The widow of a West Virginia man who died from esophageal cancer is filing a wrongful death lawsuit against the makers of Zantac, alleging that his exposure to NDMA from the recalled heartburn drug is what caused his cancer diagnosis. The lawsuit, filed by Sonja O’Neal in the U.S. District Court for the District of New Jersey on January 10, seeks to recover compensation from Sanofi-Aventis, Sanofi U.S., Boehringer Ingelheim and Chattem for the death of the plaintiff’s husband, Richard O’Neal, in 2018. If you or someone you love has been diagnosed with cancer and you believe Zantac or ranitidine to be the cause, contact an experienced Zantac cancer lawyer today to find out if you are eligible to file a claim against the drug makers.
Dozens of lawsuits have been brought against the makers of brand-name Zantac and generic ranitidine products in recent months, since nearly every version of the heartburn drug has been removed from the market over concerns about exposure to the carcinogenic chemical N-nitrososdimethylamine (NDMA). The lawsuits involve similar allegations that exposure to NDMA present in ranitidine resulted in various types of cancer along the digestive tract, including esophageal cancer, stomach cancer, colon cancer, rectal cancer bladder cancer, kidney cancer and liver cancer.
According to Sonja O’Neal’s lawsuit, her husband used Zantac regularly from about 2003 until his death in January 2018. Richard O’Neal was diagnosed with esophageal cancer in December 2017, but because there were no indications that Zantac users could develop cancer from exposure to NDMA, he had no way of knowing his disease was linked to the heartburn medication. “Plaintiff did not discover, and could not have discovered through the exercise of reasonable diligence, that high levels of the carcinogen NDMA was produced by Zantac ingestion,” the wrongful death lawsuit states.
It wasn’t until September 2019 that the potential for Zantac treatment to cause cancer was finally brought to the attention of the public, primarily because of a citizen petition filed by the pharmacy that found the NDMA in Zantac during testing. In its petition, the pharmacy called for the FDA to recall and suspend sales of ranitidine in the United States. “Valisure tests all batches of all its medications for quality and consistency issues and through such tests detected extremely high levels of N-Nitrososdimethylamine (‘NDMA’), a probable human carcinogen, in every lot tested, across multiple manufacturers and dosage forms of the drug ranitidine,” the petition stated.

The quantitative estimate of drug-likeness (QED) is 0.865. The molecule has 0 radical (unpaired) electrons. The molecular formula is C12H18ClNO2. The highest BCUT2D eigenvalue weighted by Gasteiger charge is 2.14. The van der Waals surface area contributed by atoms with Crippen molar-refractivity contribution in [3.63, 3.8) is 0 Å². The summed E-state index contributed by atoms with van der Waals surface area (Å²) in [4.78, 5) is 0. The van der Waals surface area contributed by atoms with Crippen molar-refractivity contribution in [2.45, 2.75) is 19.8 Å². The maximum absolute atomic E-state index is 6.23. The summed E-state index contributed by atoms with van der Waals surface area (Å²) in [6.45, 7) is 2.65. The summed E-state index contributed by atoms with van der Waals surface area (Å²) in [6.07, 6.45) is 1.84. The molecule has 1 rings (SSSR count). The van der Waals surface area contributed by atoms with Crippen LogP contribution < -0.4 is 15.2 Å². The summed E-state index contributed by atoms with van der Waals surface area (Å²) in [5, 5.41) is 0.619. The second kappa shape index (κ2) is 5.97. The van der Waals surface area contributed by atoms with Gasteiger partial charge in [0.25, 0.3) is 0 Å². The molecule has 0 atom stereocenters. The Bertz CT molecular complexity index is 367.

The same month it received the citizen petition, the FDA issued a statement indicating that “some ranitidine medicines, including some products commonly known as the brand-name drug Zantac, contain a nitrosamine impurity called N-nitrosodimethylamine (NDMA) at low levels.” The agency stopped short of issuing a Zantac recall at that time. However, in the months since the FDA’s initial warning, multiple drug manufacturers have issued voluntary recalls of Zantac and ranitidine, due to concerns about the presence of unacceptable levels of NDMA in the drugs. The FDA has since advised drug makers to recall their ranitidine products if testing shows NDMA at levels that exceed the acceptable daily intake limit. Despite these recalls, many consumers remain unaware that cancer that was diagnosed in recent years may have been caused by Zantac, which has been sold in the United States since 1986.
Prior to the Zantac recall, several other medications were removed from the market after it was discovered that they contained unacceptable levels of NDMA or other nitrosamines, including the generic blood pressure medications valsartan, losartan and irbesartan, the diabetes drug metformin, and the heartburn drug nizatidine, which is chemically similar to ranitidine. Lawsuits brought on behalf of consumers who used these recalled medications and subsequently developed cancer allege that the drug manufacturers knew or should have known that their products could expose users to cancer from NDMA and failed to adequately warn the public of this risk.
In her wrongful death lawsuit, Sonja O’Neal alleges that questions had been raised about the safety of ranitidine even before the drug first became available for sale more than 30 years ago. Before it was introduced, and shortly thereafter, “questions were raised as to whether ranitidine ingestion can lead to the formation of highly carcinogenic NDMA within the human body,” the lawsuit states. “As time went on, the scientific evidence establishing that NDMA is formed from ranitidine, in the body, and in other conditions, continued to pile up.” By failing to issue proper warnings about the potential risk of NDMA exposure from Zantac, a growing number of lawsuits allege, drug makers negligently exposed users to cancer and other potentially life-threatening side effects.